118 F.2d 893 (9th Cir. 1941), 9209, N.L.R.B. v. Sterling Electric Motors, Inc.
|Citation:||118 F.2d 893|
|Party Name:||NATIONAL LABOR RELATIONS BOARD v. STERLING ELECTRIC MOTORS, Inc.|
|Case Date:||March 14, 1941|
|Court:||United States Courts of Appeals, Court of Appeals for the Ninth Circuit|
Concurring Opinion March 15, 1941.
Where Board upon a further hearing asked to have set aside its own order requiring employer to cease and desist from certain practices and to take certain affirmative action, Court accepted Board's recommendation and set its order aside.
Charles Fahy, Gen. Counsel, Robert B. Watts, Associate Gen. Counsel, and Laurence A. Knapp, Asst. Gen. Counsel, National Labor Relations Board, all of Washington, D.C., for petitioner.
Hardy & Horwin, Leonard Horwin, and Jack W. Hardy, all of Los Angeles, Cal., for respondent.
Before DENMAN, MATHEWS, and HEALY, Circuit Judges.
On June 19, 1939, the National Labor Relations Board petitioned this court to decree the enforcement of the Board's order of July 9, 1938, requiring respondent, Sterling Electric Motors Inc., to cease and desist from certain practices and to take certain affirmative action. Answering, respondent prayed that the order be set aside. We heard the case and, on January 9, 1940, entered a decree setting the order aside. 9 Cir., 109 F.2d 194.
On March 9, 1940, this decree was set aside and the Board petitioned for and was granted a rehearing. At the rehearing, respondent applied for and, on April 22, 1940, was granted leave to adduce additional evidence, to be taken by the Board. Thereafter, on May 6, 1940, prior to the taking of such additional evidence, we entered a decree setting aside the Board's order in part and, as to the remainder thereof reserving our decision. 9 Cir., 112 F.2d 63.
The board petitioned the Supreme Court for a writ of certiorari. While that petition was pending we vacated and set aside our decree of May 6, 1904. 9 Cir., 114 F.2d 738. Thereupon the Board filed in the Supreme Court a motion for leave to file a petition for writs of mandamus and prohibition. On October 28, 1940, the motion was denied and the petition for writ of certiorari was dismissed. 311 U.S.--, 61 S.Ct. 67, 85 L.ed.--, 311 U.S.--, 61 S.Ct. 69, 85 L.Ed.-- .
On February 20, 1941, the Board filed in this court additional evidence taken before the Board pursuant to our order of April 22, 1940, new findings thereupon made by the Board, and the Board's recommendation that its order of July 9, 1938 be set aside.
Recommendation accepted and decree entered accordingly.
DENMAN, Circuit Judge, concurring.
My brethren are of the opinion that where such an administrative body as the National Labor Relations Board, upon a further hearing on matters recommitted to it, decides there is no ground to sustain its charges of employer domination of a union or of other unfair labor practices, and asks to have set aside its own orders, including one destroying an absent union's right of collective bargaining, that is an adequate reason for a decree granting its request. I am in agreement with this, but prefer to concur on the additional ground of the lack of jurisdiction in personam over the Association for an order disestablishing it and depriving it of its right of collective bargaining.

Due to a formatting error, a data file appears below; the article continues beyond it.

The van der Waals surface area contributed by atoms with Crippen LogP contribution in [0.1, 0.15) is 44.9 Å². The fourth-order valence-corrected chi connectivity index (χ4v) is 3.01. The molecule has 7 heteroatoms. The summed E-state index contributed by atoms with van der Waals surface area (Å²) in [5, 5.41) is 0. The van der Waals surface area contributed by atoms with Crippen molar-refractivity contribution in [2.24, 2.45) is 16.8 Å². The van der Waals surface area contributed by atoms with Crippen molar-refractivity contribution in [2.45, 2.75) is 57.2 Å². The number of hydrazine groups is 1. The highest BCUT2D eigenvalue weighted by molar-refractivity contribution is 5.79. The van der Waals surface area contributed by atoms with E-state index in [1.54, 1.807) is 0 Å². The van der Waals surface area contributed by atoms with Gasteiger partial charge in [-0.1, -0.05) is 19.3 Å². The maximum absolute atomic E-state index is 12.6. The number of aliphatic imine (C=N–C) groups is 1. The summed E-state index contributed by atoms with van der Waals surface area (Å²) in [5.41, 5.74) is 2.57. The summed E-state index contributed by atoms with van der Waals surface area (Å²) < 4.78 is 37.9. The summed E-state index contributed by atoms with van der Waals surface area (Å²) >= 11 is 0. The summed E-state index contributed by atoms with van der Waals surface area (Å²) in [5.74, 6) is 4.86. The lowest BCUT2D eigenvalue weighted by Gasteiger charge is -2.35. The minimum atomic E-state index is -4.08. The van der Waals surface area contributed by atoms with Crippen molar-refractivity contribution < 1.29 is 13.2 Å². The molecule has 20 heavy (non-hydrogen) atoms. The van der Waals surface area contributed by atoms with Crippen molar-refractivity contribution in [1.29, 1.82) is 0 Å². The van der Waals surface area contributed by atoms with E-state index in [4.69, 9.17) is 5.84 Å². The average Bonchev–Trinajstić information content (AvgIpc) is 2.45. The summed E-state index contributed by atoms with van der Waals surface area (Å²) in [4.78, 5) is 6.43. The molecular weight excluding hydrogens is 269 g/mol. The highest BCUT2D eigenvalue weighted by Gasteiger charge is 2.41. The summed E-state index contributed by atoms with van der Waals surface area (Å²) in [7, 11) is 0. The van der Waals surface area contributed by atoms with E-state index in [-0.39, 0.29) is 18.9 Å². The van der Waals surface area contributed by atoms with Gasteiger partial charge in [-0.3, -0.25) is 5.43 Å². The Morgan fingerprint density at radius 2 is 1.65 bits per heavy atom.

As we have stated (9 Cir., 112 F.2d 63, 68) we cannot be blind to the tragedy of the destruction of the democracies of Western Europe nor can we now ignore the fact that we are entering a long period when, in the stress of defense of our own, our citizens will feel constrained to submit voluntarily to an emergency exercise of an administrative absolutism abhorrent in peace time. When that long period is passed, our tribunals exercising such powers will be reluctant to yield them. They will point to their exercise by the Labor Board before the emergency and to the Pennsylvania Greyhound case (National Labor Relations Board v. Pennsylvania Greyhound Lines, 303 U.S. 261, 271, 58 S.Ct. 571, 82 L.Ed. 831, 115 A.L.R. 307) as authority for their continuance.
Throughout the instant proceeding the Board has insisted that it has such absolute power to destroy a union's right of collective bargaining, though not served or appearing, and that, in cases it has brought, it has fixed such absolute power as part of our widely extending administrative law. 1 Because of this, the following considerations seem pertinent to the Board's contentions.
In our decision of this week (March 11, 1941) in National Labor Relations Board v. Ferguson, 9 Cir., 118 F.2d 892, 2 we have held that in a proceeding in which the Board is prosecutor, and the employer is the sole respondent, and the labor organization absent, we cannot so destroy the latter's right to collective bargaining. In that decision we rely upon the principles stated in our decisions in this proceeding, National Labor Relations Board v. Sterling Electric Motors, Inc., 9 Cir., 109 F.2d 194; Id., 9 Cir., 112 F.2d 63, 64; Id., 9 Cir., 114 F.2d 738.
Our opinions rest on the thesis that the primary purpose of the act and the primary function of the Board is the protection of the public's interest, as well as the union's, in the latter's right of collective bargaining with its employer. This is clearly established by the...
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